The ethical problems are obvious: You’re changing the terms of discourse without the other person agreeing to that. CC’ing denies your colleagues a choice. Also, it lessens the importance of the CC’er and it forces the CC’ees to deal with a problem that they didn’t ask to deal with.

AND THEN?

The reason you’re doing the CC’ing is less important than the effect it has on communication – both in the short and long term. The CC suggests you don’t fully trust the person you’re dealing with. (Which, of course, your don’t.) A healthy skepticism is an important virtue in business.

But communicating that skepticism in such an obvios way changes the terms of communication. It says “You and I can’t do this on our own,” or “I won’t let you do this on your own.” When someone inserts a CC, I am immediately less inclined to communicate openly with that person. It degrades our relationship.

The Esquire Guy also provided a quick guide to the do’s and don’ts of email CC. For the entire article, pick up a copy of Entreprenuer today.

EmailGuide2

The fatal flaw of trying to please everyone…

Mark-Zuckerberg_10

I recently went out to lunch with my family. It was Saturday afternoon and my father-in-law, who was planning a drive to the neighboring city for the weekend, joined us. At the restaurant, he realized that his old school Garmin GPS had been drained of its battery and required a recharge. He pulled out the wall charger and looked around for an outlet.

In an effort to help, as a good son-in-law would, I took charge. Instead of suggesting that he use the navigation app on his smartphone, I told him not to worry, grabbed the device and the charger and walked over to the concierge. They refused to help. Undaunted, I looked around and saw a wall outlet right by the door.

I quickly savored my small victory and plugged in the device. I realized that I really couldn’t leave just out in the open (you know … because theft of GPS devices is so rampant these days). In a moment of genius, I figured out a way to hide the device from main view by placing it inside a hard to reach crevice, making it difficult to steal easily. Plus it was right in my line of sight, so if anyone tried to steal it, I’d see them.

Fast forward to paying the check and packing. Now it was time to go grab that Garmin and return it triumphantly to my father-in-law, who as I imagined it, would jump for joy at my success. His appreciation would know no bounds and I’d collect some brownie points from the wife for future use.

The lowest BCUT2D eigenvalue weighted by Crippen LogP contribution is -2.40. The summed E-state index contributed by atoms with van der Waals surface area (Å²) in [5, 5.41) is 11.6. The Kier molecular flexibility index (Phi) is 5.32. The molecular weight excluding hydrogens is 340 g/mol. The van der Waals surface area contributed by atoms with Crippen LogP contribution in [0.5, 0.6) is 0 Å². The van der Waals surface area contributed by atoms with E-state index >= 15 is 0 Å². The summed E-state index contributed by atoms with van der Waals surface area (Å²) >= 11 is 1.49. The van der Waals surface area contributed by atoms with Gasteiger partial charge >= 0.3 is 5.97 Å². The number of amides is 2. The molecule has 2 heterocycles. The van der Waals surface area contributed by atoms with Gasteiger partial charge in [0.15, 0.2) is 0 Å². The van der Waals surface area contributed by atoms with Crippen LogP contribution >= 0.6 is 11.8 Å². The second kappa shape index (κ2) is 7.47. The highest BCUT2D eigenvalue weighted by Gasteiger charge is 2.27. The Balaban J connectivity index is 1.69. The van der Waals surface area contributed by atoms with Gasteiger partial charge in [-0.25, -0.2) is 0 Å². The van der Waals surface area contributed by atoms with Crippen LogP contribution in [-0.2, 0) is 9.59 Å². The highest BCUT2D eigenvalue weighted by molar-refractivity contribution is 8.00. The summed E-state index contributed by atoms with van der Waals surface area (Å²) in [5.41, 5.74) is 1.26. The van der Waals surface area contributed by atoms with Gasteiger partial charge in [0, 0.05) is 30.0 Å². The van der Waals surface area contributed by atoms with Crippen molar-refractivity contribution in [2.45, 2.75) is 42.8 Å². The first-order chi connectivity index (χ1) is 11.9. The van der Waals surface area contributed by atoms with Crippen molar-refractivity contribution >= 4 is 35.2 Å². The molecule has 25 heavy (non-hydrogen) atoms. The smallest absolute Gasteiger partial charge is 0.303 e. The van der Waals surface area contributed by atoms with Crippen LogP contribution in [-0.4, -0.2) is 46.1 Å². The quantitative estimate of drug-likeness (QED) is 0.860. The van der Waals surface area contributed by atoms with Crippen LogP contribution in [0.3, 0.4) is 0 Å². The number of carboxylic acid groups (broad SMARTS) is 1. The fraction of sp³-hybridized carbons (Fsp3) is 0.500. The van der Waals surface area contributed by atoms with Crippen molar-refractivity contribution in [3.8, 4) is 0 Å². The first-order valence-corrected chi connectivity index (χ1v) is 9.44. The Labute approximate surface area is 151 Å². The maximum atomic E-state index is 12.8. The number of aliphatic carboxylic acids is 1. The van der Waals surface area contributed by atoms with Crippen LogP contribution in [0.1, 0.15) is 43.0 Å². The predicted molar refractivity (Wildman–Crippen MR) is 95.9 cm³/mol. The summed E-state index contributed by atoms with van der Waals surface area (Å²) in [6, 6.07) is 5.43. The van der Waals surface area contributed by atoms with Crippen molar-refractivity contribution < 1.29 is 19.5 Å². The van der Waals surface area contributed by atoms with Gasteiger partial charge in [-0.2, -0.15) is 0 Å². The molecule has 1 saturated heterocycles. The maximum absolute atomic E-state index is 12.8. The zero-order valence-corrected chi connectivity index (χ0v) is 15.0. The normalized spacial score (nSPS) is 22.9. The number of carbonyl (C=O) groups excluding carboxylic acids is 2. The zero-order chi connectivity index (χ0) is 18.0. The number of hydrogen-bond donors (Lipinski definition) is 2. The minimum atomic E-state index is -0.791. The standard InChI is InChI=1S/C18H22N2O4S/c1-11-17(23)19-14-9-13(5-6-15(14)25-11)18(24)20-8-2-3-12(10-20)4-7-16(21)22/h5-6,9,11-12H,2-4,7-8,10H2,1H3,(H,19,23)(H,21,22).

Slam dunk!

I unplug the charger from the phone, pull the device out of its well-hidden spot and push the power button in delightful anticipation. Nothing happens. I try again. Nothing. I flip the device and see that the lithium ion battery had actually come apart when I’d placed the device into the crevice. This was because the cover of the device had to be removed in order to plug the charger into it. So, the battery never got charged.

With my hopes for brownie points, appreciation of my efforts and celebration of my genius completely gone, I handed the device back to my grim looking father-in-law with an apology. At the same time, I looked up to see my wife laughing at me and shaking her head.

“I can’t believe that the battery came off. All that work for nothing,” she said jokingly. “That is classic you.”

As she said this, something in my mind clicked.

“Classic me?”

“Does she believe that I failed to succeed in getting the Garmin charged because I did a half-assed job?”

“Does she have an impression that I fail a lot?”

During the drive back home, I started thinking.

It was true that I didn’t check the device to make sure that the battery was still in its place while charging. In fact, I didn’t even check to see if the outlet was working. It was a half-assed job. In my desire for a quick win and to get an easy approval from my father-in-law, I didn’t check to make sure that everything was working as expected before sitting down to eat. A tiny oversight that cost me big.

It also hit me that I have this tendency to jump up and offer help as much as possible. It’s my way to get the appreciation and approval from others. However, because I jump to help out on all situations, I don’t always succeed. It’s either because I didn’t have enough time. Or I didn’t have enough resources. Or because, to be honest, it really wasn’t something I wanted to do but offered to help anyway.

My intentions and my efforts, no matter how benevolent, were useless.

And there is the problem.

Even though I probably satisfied my family over 80% of the time, people tend to remember disappointments more vividly and for a longer time than moments of happiness. So, in my wife’s mind, the “classic” me failed a lot. The “classic” me didn’t always put 100% effort in achieving success when it came to helping my family. She placed a deep discount on the value of my successes.

The same is true at the office.